During the Vietnam War, protesters burned draft cards, rallied on campuses and marched on Robert McNamara’s Pentagon. Today, with the war in Iraq raging on and on, parents, teachers and other community leaders are spearheading a new antiwar effort, telling the military to keep their hands off the children. The Times‘ Bob Herbert put it well: “The parents of the kids being sought by recruiters to fight this unpopular war are creating a highly vocal and potentially very effective antiwar movement.”
The debacle in Iraq has made recruiting an impossibly difficult job and recruiters are sinking to new lows in the face of growing pressure to fulfill monthly quotas as well as fierce opposition from parents who don’t support the President’s botched Iraq war mission.
While the stunning list of recruiting abuses has received some needed media attention, it’s worth reviewing the extremes to which the military has gone to fill its ranks. In Houston, one recruiter warned a potential recruit that if he backed out of a meeting, “we’ll have a warrant” for the potential recruit’s arrest. In Colorado, a high school student, David McSwane, who wanted to see “how far the Army would go during a war to get one more soldier,” told recruiters that he didn’t finish high school and that he had a drug problem. “No problem,” the recruiters responded. McSwane was told to create a diploma from scratch and to buy products at a store that would help him beat the drug test.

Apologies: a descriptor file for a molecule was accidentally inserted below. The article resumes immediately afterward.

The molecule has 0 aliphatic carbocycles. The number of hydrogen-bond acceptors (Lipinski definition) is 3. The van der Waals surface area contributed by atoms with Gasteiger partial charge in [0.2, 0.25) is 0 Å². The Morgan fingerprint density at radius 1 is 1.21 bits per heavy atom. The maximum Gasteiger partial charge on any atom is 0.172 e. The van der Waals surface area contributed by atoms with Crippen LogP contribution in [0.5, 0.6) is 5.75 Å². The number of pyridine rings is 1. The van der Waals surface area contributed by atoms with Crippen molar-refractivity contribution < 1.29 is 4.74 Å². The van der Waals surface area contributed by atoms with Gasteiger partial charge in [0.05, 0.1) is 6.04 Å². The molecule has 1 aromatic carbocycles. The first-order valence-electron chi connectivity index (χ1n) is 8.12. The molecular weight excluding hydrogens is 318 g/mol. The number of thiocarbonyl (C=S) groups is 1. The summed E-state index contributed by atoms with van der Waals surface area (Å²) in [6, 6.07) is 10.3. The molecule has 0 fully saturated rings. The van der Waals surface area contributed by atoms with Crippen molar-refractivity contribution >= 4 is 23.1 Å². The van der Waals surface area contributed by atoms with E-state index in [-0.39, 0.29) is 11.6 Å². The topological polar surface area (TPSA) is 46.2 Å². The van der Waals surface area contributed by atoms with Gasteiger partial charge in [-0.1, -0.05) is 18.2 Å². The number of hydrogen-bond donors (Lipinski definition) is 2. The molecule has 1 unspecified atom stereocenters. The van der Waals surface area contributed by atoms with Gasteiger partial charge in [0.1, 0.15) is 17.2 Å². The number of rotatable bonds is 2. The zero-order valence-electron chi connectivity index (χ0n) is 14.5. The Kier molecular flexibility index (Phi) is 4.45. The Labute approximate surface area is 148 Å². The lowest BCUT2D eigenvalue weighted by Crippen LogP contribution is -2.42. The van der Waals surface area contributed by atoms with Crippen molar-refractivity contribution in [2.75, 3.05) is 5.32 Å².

Recruiters have urged teens to lie to their parents and have ignored medical and police records of potential recruits to not compromise recruiting goals. In Ohio, two recruiters signed up a 21-one-year-old man with bipolar disorder who had just been released from a psychiatric ward. The violations, all told, forced the Army into halting all recruiting for a day last May so it could re-train its recruiters and remind them of the ethical considerations entailed in their jobs.
Despite this recent recruit-at-all-costs mentality, the Army has now failed to meet its monthly recruiting quotas for four months straight. (It’s beginning to re-jigger its goals in mid-stream and even then it still can’t meet its quotas.) There’s even talk among retired military brass and other defense experts that the all-volunteer Army is stretched so thin in Iraq that it can’t sustain the mission much longer.